Crossing the Irtas road you come to Solomon’s Pools, three enormous water cisterns originally fed by five springs to the north and built from Roman times onwards to provide water to Bethlehem and Jerusalem. The name is derived from Suleiman the Magnificent, a great Ottoman sultan of the 1500s who invaded the region and built great works to glorify Allah and the Ottoman regime. The stone-lined open tanks, seven acres in area, can contain vast quantities of water but now they are bone dry. The water has been diverted by the Israelis to newbuilt settlements such as Efrat and Gilo. After a while you get used to outrages like this.
Around the pools are the remains of a park with pine trees, which Bethlehemites resort to for family picnics. Around Bethlehem there are few open spaces left, thanks to loss of land to the Israelis and to population growth in the Bethlehem conurbation. Then there’s a final heave up the hill on a rough, stony track leading up to Waad Rahal Road, which runs along the hilltop ridge on which the school sits. More kids hollering hello. Once at the school, there is a big gate to unlock, then there’s a door, then four flights of stairs up to the volunteers’ apartment. To give it a positive spin, it’s good exercise!
Once home, I had to sit down for a while, but only after I’d made a cup of tea, in sickeningly British fashion. I sank into a sofa with a wonderful view over the now-dusky valley. After I switched on the lights, I could sense binoculars trained on me from the Israeli watchtower. But that’s their problem – after all, an Anglo drinking tea doesn’t constitute a serious security risk.
The next task was to plan my work so the soldiers’ next half hour was spent observing me jotting in my notebook. Earlier that day I had brainstormed with Ibrahim, discussing the Hope Flowers website and other tasks. The site needed a complete change of look and content. I was to take new photos and the material was to become a web-resource in trauma-recovery and special needs education. This excited me. Palestine has a lot of experience in living with adversity, and sharing this globally will one day be important.
Hope Flowers knows its business. No theory, just seat-of-the-pants innovation and experimentation, prompted by sheer need, honed and tested through two dreadful intifadas and the consequences left behind. In Geneva two months earlier, while visiting a Jordanian friend who worked in the UN, I met an exiled Palestinian academic who told me that the school should send teachers to Oxford University, where she had done her doctorate, to learn peace-building. That was good of her, but no, I beg to differ – Oxford might do better sending people to Hope Flowers, to plug into its real-life experience in on-site peace-building.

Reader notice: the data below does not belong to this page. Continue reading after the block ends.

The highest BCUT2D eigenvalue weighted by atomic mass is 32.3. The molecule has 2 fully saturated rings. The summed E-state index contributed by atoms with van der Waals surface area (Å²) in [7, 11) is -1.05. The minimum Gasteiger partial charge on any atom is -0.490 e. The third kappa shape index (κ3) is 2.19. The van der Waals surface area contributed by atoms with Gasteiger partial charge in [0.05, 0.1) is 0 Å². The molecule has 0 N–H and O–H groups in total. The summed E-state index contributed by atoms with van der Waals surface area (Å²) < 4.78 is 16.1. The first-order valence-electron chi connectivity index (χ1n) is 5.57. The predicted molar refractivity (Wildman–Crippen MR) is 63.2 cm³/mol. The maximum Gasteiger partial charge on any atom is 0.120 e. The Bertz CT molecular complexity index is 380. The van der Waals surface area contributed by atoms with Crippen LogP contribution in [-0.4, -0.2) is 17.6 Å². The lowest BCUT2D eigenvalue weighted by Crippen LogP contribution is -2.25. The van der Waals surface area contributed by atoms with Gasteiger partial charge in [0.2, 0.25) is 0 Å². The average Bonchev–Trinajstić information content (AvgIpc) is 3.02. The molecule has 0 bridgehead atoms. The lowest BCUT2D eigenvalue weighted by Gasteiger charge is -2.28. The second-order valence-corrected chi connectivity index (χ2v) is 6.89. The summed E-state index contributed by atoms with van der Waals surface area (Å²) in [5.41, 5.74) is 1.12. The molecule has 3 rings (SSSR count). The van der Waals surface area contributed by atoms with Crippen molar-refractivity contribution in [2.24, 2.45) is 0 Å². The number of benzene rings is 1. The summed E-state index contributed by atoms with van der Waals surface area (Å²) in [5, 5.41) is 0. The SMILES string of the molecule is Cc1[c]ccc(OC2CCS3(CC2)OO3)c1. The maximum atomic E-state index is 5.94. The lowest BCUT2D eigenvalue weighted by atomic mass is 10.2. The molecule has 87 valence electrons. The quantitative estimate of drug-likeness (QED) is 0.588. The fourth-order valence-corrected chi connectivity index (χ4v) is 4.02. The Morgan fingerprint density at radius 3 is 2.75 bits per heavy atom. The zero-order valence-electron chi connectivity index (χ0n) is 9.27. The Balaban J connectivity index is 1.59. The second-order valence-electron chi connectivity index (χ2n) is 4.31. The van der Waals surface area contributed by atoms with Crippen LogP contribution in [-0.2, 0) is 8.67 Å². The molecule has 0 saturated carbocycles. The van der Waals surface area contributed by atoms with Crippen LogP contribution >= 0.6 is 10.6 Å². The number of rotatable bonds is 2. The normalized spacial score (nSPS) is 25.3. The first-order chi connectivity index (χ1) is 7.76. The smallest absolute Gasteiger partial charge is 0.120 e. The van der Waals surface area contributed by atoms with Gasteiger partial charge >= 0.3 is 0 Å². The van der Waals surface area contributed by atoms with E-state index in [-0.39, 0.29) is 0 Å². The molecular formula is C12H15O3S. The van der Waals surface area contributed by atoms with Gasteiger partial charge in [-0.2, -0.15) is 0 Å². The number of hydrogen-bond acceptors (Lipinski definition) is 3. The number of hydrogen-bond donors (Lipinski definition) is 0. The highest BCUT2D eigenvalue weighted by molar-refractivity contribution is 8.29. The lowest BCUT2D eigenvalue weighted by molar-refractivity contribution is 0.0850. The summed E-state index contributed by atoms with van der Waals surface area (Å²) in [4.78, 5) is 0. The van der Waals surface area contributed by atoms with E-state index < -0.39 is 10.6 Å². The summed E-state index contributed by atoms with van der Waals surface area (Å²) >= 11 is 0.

Darkness pulled in. I was alone at the school, on the top floor in a spacious apartment built in the days when far more volunteers were expected than actually came. The building was one of those put up in the 1990s when things looked promising in Palestine. It was a little lonely here but that allowed me to get on with work undisturbed. The only sounds were the howling of feral dogs in the hills and the yelling of kids playing football outside in the darkness. Kids here don’t get sent to bed at eight o’clock – they disappear off around the neighbourhood and only stagger home when worn out and ready to drop – yet they’re remarkably safe in the streets all the same, and the community as a whole protects them.
I sat looking out of the large windows at the dusky vista. Over the valley on the opposite ridge was the watchtower and to the right of it was an outpost of the expanding Israeli settlement of Efrat. The separation wall had been built 350 metres away along the near side of the ridge – though bizarrely it was incomplete and thus useless as a barrier to terrorists. When first planned it was going to cut right across school property and the school cafeteria was to be demolished. The wall would stand humiliatingly close, right in the faces of the kids but the school activated international supporters who duly pressurised senators, MPs and newspapers who made a fuss and, luckily, the wall was relocated – saving quite a few neighbouring Palestinian houses and farms in the process.
Time for bed; Ibrahim was to come for me at nine the next day. Well, that’s nine o’clock Palestine Time, give or take an hour or so, inshallah. To you Israeli soldiers in the watchtower, watching over your walled-in Palestinian flock by night, do have a pleasantly peaceful night, won’t you? I’m watching you too, remember. Or is the madness of this schizoid country beginning to get to me?
NEXT: Palestine's Situation
© Text and pictures copyright Palden Jenkins 2011. This is an extract from the book Pictures of Palestine by Palden Jenkins. You may print it out in single copies for your own non-commercial use or forward it by e-mail as long as the piece is unaltered and properly attributed to the author. The book's website is at www.palden.co.uk/pop